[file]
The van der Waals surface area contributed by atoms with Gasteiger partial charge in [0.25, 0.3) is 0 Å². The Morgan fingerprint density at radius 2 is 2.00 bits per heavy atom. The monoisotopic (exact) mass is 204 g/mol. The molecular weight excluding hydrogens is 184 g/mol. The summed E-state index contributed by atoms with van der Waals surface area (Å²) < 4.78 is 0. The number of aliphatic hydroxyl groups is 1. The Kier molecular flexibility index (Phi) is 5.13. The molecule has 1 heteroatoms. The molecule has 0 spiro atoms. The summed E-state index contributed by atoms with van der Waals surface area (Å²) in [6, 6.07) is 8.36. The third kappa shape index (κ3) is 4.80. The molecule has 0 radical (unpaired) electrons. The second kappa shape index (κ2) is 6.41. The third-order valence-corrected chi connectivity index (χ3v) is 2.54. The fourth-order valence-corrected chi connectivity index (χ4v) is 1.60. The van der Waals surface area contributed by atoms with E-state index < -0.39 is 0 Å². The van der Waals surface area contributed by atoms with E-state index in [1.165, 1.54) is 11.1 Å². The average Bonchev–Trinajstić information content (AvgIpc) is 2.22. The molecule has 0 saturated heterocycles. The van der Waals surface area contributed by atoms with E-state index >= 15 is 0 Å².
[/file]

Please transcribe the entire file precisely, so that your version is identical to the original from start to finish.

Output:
The van der Waals surface area contributed by atoms with Gasteiger partial charge in [0.25, 0.3) is 0 Å². The Morgan fingerprint density at radius 2 is 2.00 bits per heavy atom. The monoisotopic (exact) mass is 204 g/mol. The molecular weight excluding hydrogens is 184 g/mol. The summed E-state index contributed by atoms with van der Waals surface area (Å²) < 4.78 is 0. The number of aliphatic hydroxyl groups is 1. The Kier molecular flexibility index (Phi) is 5.13. The molecule has 1 heteroatoms. The molecule has 0 spiro atoms. The summed E-state index contributed by atoms with van der Waals surface area (Å²) in [6, 6.07) is 8.36. The third kappa shape index (κ3) is 4.80. The molecule has 0 radical (unpaired) electrons. The second kappa shape index (κ2) is 6.41. The third-order valence-corrected chi connectivity index (χ3v) is 2.54. The fourth-order valence-corrected chi connectivity index (χ4v) is 1.60. The van der Waals surface area contributed by atoms with E-state index < -0.39 is 0 Å². The van der Waals surface area contributed by atoms with E-state index in [1.165, 1.54) is 11.1 Å². The average Bonchev–Trinajstić information content (AvgIpc) is 2.22. The molecule has 0 saturated heterocycles. The van der Waals surface area contributed by atoms with E-state index >= 15 is 0 Å².